I recently discovered the blog 5 Minutes for Mom. Loving it, definitely on my Bloglines (which by the way makes it so much easier for me to read my blogs, even given Firefox’s fabulous “open all tabs” feature in the Bookmarks. As soon as I figure out how to add a link I’ll put it there on the side so you can see what I read. Since I know you care SO MUCH). This entry has inspired me to write some on it.
Celebrating Breastfeeding: for World Breastfeeding Week 2006, Aug 1-7
Did you nurse your baby(s) and for how long?
I nursed both my babies, and certainly plan to in the future. The Pandagirl weaned with just the slightest bit of help (i.e. she was down to only twice a day anyway, waking up and naptime, so Daddy just got her up and fed her solids right away, and the same at naptime) at about 13 months; Bambam held on a bit longer and needed more coaxing — he just weaned in June, at 18 months.
Did you ever get bitten?
Oh yeah, not that often, but it’s going to happen now and then. People wince hard at this idea, which is understandable, and I’m sure it could be an issue for some, but honestly, two things. First of all, when the baby is actually latched on well and actively nursing, they pretty much can’t bite you, so if they do, it means s/he is done and just playing around now. Secondly, when you’ve been nursing every two hours around the clock, once you get the hang of it, your nipples are going to be so tough that it probably won’t phase you THAT badly. Not that it doesn’t hurt, but it’s different than when you’re not nursing, y’know? (Like rhino hide, I read it described once, teehee.)
What was your favourite aspect of nursing?
It was great feeling like I was needed – looking at the fat little thighs of my six month old and knowing, that’s because of me. Also the comfort: knowing I could help them feel better in almost any circumstance, and just getting all cuddly on a regular basis. (Also, very easy. Never had to worry about forgetting the bottle or whatever.)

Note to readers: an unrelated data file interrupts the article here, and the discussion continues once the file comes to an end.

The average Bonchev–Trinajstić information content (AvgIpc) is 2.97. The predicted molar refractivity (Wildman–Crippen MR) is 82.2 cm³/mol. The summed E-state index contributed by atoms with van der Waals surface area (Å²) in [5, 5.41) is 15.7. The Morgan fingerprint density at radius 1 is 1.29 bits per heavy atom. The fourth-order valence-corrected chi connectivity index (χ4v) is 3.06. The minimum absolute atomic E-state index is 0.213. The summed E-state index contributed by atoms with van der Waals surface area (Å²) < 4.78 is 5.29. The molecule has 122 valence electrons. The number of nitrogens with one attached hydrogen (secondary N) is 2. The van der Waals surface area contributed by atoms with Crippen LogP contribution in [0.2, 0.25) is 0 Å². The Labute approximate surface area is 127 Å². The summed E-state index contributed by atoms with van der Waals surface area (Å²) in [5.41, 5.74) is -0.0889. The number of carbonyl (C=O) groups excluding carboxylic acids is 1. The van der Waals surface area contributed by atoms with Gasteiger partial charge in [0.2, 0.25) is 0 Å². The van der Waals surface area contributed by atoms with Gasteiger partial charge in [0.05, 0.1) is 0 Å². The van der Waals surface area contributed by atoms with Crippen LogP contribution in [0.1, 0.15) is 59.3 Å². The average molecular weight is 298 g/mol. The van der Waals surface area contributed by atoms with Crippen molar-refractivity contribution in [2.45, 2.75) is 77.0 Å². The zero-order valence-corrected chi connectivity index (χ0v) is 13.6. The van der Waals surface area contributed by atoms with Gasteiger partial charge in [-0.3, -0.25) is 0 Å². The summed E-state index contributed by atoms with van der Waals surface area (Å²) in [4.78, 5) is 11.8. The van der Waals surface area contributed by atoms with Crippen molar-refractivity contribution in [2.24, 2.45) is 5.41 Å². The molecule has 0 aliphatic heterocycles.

What was the hardest part of weaning?
Giving up that feeling of indispensability was a little hard, knowing your baby’s growing up. Mostly though — I’m lazy and it meant I had to actually make food for the baby instead of just whipping it out every time he was hungry, which was way easier.
Do you have any advice to share with moms about nursing and/or weaning?
All this is, of course, just according to my experience. I was fortunate enough not to have to work, especially while they were newborns, so I never messed much with pumping.
**It gets easier. Especially with subsequent children. (It helped me that my 2nd child had a larger mouth than the first, even as a newborn.)
**Drink lots and lots of water. Buy a water sport jug and keep it filled constantly, and drink every time you nurse.
**Don’t freak out that you’re not making enough milk. I think sometimes people worry about that too early. (And try not to use nipple shields, lots of times they inhibit milk production.)
**In conjunction with the above, nurse often. Which, at first, yes, pretty much means constantly. Even just every two hours (from start of feeding to start of feeding) is a lot, but do it more if you need to. Learn to read with one hand, or rent some movies. For nights, at least at first, don’t be afraid to try bringing the baby into bed, being as safe as possible, of course. (Maybe one of those adjustable height or latch on bassinettes.)